Jamaica’s Edward Seaga addresses Tivoli concerns

There was absolutely no way this situation could be allowed to continue. For more than one reason,

Honourable Edward Seaga, Former Leader of Jamaica Labour Party and Former Member of Parliament representing Tivoli (where he served as the longest serving MP)

BECAUSE OF the public interest aroused recently concerning the community-development model in Tivoli Gardens, I am referencing here the appropriate section of my autobiography, Edward Seaga: My Life and Leadership (Chapter 9, pp 152-156).

The political constituency which I represented, Western Kingston, had the largest slum in Jamaica. About 1,500 persons resided there on 40 acres of land. It was called Back O’Wall.

On the occasion that Norman Manley visited Back O’Wall as premier, just after a vexatious clash in 1961 between residents and the police in the Coronation Market next to Back O’Wall, Hartley Neita, of the Government Public Relations Office, who accompanied him, best described the area in a published article: ‘A slum is a smell’:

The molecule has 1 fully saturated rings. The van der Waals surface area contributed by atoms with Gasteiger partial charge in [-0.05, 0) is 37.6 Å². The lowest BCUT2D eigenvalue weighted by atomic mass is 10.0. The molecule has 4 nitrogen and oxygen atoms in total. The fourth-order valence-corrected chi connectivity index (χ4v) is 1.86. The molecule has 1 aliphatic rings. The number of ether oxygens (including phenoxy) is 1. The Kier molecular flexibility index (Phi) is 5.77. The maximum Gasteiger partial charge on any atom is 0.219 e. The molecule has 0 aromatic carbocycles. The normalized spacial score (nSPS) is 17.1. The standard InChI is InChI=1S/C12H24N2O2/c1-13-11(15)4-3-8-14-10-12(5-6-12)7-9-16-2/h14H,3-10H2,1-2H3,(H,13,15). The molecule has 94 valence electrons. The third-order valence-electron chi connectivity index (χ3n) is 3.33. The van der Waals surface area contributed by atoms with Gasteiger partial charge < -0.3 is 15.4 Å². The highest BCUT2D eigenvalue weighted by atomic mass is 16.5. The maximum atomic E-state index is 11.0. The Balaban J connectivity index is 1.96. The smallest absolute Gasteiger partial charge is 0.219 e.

“We walked from early morning until mid-afternoon through some four acres of squalor. Saw shacks, the walls of which were made of pieces of rotten wood and cardboard, crocus bags and covered with rusty sheets of zinc. The families slept on pieces of cardboard covered with scraps of cloth … .There were no roads, just beaten tracks winding around each hut. Sometimes we stepped into swards of mud and the faeces of pigs and goats.

“… There was no grass or trees for shade or fruit. Every now and then we came upon a shrivelled gungo-peas plan … . There was no piped water. They had a tapped water main along Spanish Town Road and carried water inside the community where they had constructed a makeshift shower … . One man had built a latrine and he charged residents one penny to use it. The alternative was at the edge of the community, sandy soil where men and women scraped a shallow hole and squatted over it to drop their night food … . The smell from the combination of the rotting wood, mud, sour water and faeces and scraps of cooked food waste was a nauseous, stomach-turning smell.”

But it was more than a slum. It was also the most notorious criminal den of the country. Even the police were afraid to enter its environs.

Could not continue

There was absolutely no way this situation could be allowed to continue. For more than one reason, to create proper housing and to dispense the criminal elements, it had to be demolished for the development of proper accommodation.

READ The Tivoli Gardens Community – Development model

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